Only a brutal shock will free markets whipsawed by trade fear

Only a brutal shock will free markets whipsawed by trade fear

The investment playbook over the past 18 months during the US and China trade dispute has been one of ignoring the short-term noise and waiting for a buying opportunity.

Bouts of financial turmoil that knock down equities and other risk assets have been followed by periods of relative calm that spurred a rebound in sentiment and market performance.

This pattern of escalation and partial retreat between the US and China has now become a lot more challenging as big lines have been crossed in recent days.

The People’s Bank of China has spent billions in reserves ensuring the renminbi would hold the line below Rmb7 per dollar, only for rising discord over trade and a slowing domestic economy to weaken the central bank’s resolve.

This line in the sand at Rmb7 per dollar was washed away last Monday and duly triggered nasty flashbacks to earlier bouts of a weaker Chinese currency. These include the surprise devaluation in 2015 and a slide during the summer of 2018, both of which fanned plenty of broader global turmoil.

The PBoC’s tolerance of a weaker renminbi this week was swiftly followed by the US Treasury labelling China as a currency manipulator, a charge that looks many years late and more an effort to stem a bout of pronounced renminbi weakness.

Left to market forces, rather than the PBoC’s managed float, the renminbi would be a lot weaker, following the path of other currencies that have been steamrollered by a rampant US dollar since April 2018.

Together, these actions signal no short-term trade deal or resolution at hand between the two powers (due to meet for further talks in September), which leaves financial markets at the mercy of the next official salvo that ups the stakes.

The risk remains that tariffs climb to 25 per cent for all Chinese goods and the renminbi, acting as a safety valve for the economy, then weakens further and triggers US currency intervention.

Hardly soothing the apprehension among investors is the argument in some quarters that both countries have time on their side.

This suggests that the US Federal Reserve and the PBoC have room to ease a lot more should economic data deteriorate, while Wall Street and Chinese equities are still up significantly in the year to date.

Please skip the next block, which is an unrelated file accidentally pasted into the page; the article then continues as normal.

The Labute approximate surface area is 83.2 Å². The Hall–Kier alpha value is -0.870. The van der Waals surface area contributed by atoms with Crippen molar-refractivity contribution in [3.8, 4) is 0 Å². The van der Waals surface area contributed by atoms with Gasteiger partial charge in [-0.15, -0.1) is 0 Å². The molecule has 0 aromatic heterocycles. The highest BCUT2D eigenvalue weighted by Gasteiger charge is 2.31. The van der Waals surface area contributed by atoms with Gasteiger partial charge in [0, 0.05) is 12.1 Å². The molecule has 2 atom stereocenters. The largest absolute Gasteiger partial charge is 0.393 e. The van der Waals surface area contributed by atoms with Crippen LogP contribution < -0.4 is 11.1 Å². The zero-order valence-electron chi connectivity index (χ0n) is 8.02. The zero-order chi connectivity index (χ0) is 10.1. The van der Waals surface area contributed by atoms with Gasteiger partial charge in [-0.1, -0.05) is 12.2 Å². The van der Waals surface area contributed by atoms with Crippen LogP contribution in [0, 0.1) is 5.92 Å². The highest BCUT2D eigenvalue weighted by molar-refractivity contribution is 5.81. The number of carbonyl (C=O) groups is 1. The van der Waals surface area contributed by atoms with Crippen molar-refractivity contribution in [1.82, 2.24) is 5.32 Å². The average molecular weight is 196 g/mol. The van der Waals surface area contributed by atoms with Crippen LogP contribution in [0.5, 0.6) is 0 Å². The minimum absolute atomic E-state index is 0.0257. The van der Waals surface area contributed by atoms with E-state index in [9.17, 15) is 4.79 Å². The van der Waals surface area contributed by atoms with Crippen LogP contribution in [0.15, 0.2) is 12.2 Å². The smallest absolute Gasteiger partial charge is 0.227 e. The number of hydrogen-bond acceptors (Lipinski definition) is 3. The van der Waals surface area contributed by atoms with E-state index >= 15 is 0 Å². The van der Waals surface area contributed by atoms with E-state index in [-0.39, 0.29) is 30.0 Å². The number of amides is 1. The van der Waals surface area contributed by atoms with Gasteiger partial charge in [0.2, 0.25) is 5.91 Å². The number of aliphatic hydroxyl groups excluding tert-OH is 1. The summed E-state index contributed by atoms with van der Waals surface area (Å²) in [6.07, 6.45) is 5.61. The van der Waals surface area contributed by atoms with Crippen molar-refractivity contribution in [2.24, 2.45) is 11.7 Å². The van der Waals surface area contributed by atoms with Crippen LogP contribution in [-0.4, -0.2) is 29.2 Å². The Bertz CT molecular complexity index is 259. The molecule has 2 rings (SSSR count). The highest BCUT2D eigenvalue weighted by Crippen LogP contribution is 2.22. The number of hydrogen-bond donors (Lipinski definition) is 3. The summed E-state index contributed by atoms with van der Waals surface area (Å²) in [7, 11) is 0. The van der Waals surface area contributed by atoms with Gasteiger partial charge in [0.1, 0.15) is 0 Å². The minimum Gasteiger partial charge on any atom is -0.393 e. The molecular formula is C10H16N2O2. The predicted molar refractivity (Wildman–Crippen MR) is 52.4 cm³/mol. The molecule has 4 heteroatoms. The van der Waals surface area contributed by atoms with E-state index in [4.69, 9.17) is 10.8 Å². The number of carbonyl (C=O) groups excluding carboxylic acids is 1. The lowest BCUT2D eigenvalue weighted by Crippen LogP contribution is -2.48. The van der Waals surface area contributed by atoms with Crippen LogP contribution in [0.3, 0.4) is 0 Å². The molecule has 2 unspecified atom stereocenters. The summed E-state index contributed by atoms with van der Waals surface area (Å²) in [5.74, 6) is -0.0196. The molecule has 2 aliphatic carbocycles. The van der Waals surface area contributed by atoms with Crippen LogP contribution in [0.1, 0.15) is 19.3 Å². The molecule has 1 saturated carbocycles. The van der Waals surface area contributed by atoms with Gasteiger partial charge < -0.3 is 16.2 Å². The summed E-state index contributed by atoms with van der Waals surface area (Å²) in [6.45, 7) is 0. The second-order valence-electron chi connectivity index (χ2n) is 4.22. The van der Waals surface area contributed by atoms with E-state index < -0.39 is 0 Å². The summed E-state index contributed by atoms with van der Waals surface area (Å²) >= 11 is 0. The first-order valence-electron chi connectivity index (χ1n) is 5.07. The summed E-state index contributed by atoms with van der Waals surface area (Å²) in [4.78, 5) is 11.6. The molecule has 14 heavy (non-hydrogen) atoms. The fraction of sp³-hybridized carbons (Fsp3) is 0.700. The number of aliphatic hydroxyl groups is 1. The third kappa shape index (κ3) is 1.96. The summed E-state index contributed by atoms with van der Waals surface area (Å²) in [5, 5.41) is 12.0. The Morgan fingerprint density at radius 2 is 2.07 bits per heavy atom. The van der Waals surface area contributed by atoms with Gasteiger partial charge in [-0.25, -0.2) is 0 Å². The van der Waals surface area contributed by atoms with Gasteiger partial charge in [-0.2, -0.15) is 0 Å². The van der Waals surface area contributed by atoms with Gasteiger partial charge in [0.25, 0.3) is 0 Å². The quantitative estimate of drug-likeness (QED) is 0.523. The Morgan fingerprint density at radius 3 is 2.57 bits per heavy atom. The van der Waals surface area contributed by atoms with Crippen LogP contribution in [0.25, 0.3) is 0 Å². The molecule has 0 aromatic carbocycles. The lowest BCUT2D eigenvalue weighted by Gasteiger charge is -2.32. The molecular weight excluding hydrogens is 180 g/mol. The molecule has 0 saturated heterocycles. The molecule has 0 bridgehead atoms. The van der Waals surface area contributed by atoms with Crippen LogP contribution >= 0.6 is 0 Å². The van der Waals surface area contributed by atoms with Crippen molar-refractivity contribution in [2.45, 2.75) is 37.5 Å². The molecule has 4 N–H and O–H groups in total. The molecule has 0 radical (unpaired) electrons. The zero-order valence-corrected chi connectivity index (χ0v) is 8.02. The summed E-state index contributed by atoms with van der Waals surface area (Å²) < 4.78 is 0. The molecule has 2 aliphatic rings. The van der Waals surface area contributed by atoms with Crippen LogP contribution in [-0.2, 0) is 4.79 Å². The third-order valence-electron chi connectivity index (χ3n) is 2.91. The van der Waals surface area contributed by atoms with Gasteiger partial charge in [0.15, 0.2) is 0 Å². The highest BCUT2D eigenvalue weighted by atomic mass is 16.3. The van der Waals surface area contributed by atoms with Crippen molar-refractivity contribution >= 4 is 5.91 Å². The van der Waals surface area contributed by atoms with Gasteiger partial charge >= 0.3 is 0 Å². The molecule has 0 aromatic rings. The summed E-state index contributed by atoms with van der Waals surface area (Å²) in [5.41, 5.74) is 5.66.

That leaves the global economy and business investment looking on grimly, a hostage to a growing war of words and retaliatory actions between Beijing and Washington.

Given that much of the rebound in global equities from late December reflected faith in a trade deal being struck and China stimulus bolstering demand well beyond its shores, there is room for a substantial equity correction.

Optimism that drove US equities to a record high in late July ignores the risks of a substantial impasse between the US and China.

A stronger shock registered among emerging market currencies and shares, with the typical lack of market liquidity in August hardly helping to smooth the clamour for the exit.

Both EM equities and currencies are testing multi-month lows. That means borrowing in euros and the yen to fund the purchase of higher-yielding EM assets, known as the carry trade, is a strategy that may start being unwound.

In contrast with recent corrections — seen in May, and early and late last year — buyers of the dip have to acknowledge that global growth is now in a much weaker state.

Investors need to balance a slower pace of earnings growth against the limits of monetary policy.

Traders who have been stockpiling cash and rotating their portfolios towards quality assets may well anticipate a buying opportunity ahead of central banks speaking at their annual gathering at Jackson Hole later this month.

This is an understandable strategy, except that the promise of substantial monetary easing and ever lower bond yields that help support asset valuations won’t alter the dynamic between the US and China, let alone stem the next bout of trade-induced markets turmoil.

What is necessary to break the pattern of escalation and retreat is a brutal market shock that prompts detente between Washington and Beijing and removes the uncertainty facing business investment and global trade.

In that respect, a significant drop in US equities stands a better chance of convincing US president Donald Trump that his current course of action is not a winning hand.

As Win Thin, at Brown Brothers Harriman, argues: “Simply put, China will not give in to threats and intimidation and so it will be up to the US to take a step back in order to move the ball forward.’’

michael.mackenzie@ft.com

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